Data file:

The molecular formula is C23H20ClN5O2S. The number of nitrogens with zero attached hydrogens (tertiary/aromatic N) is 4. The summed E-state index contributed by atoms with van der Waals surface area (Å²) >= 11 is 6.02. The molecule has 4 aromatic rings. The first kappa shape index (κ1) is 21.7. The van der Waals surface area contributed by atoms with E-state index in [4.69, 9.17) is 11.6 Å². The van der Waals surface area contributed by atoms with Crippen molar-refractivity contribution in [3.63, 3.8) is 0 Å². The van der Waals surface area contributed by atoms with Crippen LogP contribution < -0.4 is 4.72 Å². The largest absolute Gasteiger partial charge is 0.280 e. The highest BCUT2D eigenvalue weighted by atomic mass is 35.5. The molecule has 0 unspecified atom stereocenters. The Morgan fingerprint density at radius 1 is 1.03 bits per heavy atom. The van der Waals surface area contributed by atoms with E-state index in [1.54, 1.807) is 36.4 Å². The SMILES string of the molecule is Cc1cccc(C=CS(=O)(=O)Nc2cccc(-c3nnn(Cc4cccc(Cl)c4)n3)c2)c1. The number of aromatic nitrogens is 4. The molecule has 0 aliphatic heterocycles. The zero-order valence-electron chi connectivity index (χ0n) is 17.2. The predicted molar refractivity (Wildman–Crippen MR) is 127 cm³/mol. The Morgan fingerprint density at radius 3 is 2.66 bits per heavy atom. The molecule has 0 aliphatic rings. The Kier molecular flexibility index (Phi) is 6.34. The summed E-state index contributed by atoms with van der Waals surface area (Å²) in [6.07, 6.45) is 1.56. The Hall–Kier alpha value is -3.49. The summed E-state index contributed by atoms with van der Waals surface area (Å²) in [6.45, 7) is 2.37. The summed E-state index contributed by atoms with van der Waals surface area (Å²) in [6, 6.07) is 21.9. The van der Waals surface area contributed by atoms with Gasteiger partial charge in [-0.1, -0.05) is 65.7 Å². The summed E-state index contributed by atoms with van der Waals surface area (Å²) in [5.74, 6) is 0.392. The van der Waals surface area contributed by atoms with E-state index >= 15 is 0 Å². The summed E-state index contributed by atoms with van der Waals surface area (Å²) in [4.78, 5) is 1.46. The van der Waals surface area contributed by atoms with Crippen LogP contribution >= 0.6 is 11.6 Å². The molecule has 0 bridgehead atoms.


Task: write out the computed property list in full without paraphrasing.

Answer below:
The molecular formula is C23H20ClN5O2S. The number of nitrogens with zero attached hydrogens (tertiary/aromatic N) is 4. The summed E-state index contributed by atoms with van der Waals surface area (Å²) >= 11 is 6.02. The molecule has 4 aromatic rings. The first kappa shape index (κ1) is 21.7. The van der Waals surface area contributed by atoms with E-state index in [4.69, 9.17) is 11.6 Å². The van der Waals surface area contributed by atoms with Crippen molar-refractivity contribution in [3.63, 3.8) is 0 Å². The van der Waals surface area contributed by atoms with Crippen LogP contribution < -0.4 is 4.72 Å². The largest absolute Gasteiger partial charge is 0.280 e. The highest BCUT2D eigenvalue weighted by atomic mass is 35.5. The molecule has 0 unspecified atom stereocenters. The Morgan fingerprint density at radius 1 is 1.03 bits per heavy atom. The van der Waals surface area contributed by atoms with E-state index in [1.54, 1.807) is 36.4 Å². The SMILES string of the molecule is Cc1cccc(C=CS(=O)(=O)Nc2cccc(-c3nnn(Cc4cccc(Cl)c4)n3)c2)c1. The number of aromatic nitrogens is 4. The molecule has 0 aliphatic heterocycles. The zero-order valence-electron chi connectivity index (χ0n) is 17.2. The predicted molar refractivity (Wildman–Crippen MR) is 127 cm³/mol. The Morgan fingerprint density at radius 3 is 2.66 bits per heavy atom. The molecule has 0 aliphatic rings. The Kier molecular flexibility index (Phi) is 6.34. The summed E-state index contributed by atoms with van der Waals surface area (Å²) in [6.07, 6.45) is 1.56. The Hall–Kier alpha value is -3.49. The summed E-state index contributed by atoms with van der Waals surface area (Å²) in [6.45, 7) is 2.37. The summed E-state index contributed by atoms with van der Waals surface area (Å²) in [6, 6.07) is 21.9. The van der Waals surface area contributed by atoms with Gasteiger partial charge in [-0.1, -0.05) is 65.7 Å². The summed E-state index contributed by atoms with van der Waals surface area (Å²) in [5.74, 6) is 0.392. The van der Waals surface area contributed by atoms with E-state index >= 15 is 0 Å². The summed E-state index contributed by atoms with van der Waals surface area (Å²) in [4.78, 5) is 1.46. The van der Waals surface area contributed by atoms with Crippen LogP contribution >= 0.6 is 11.6 Å². The molecule has 0 bridgehead atoms.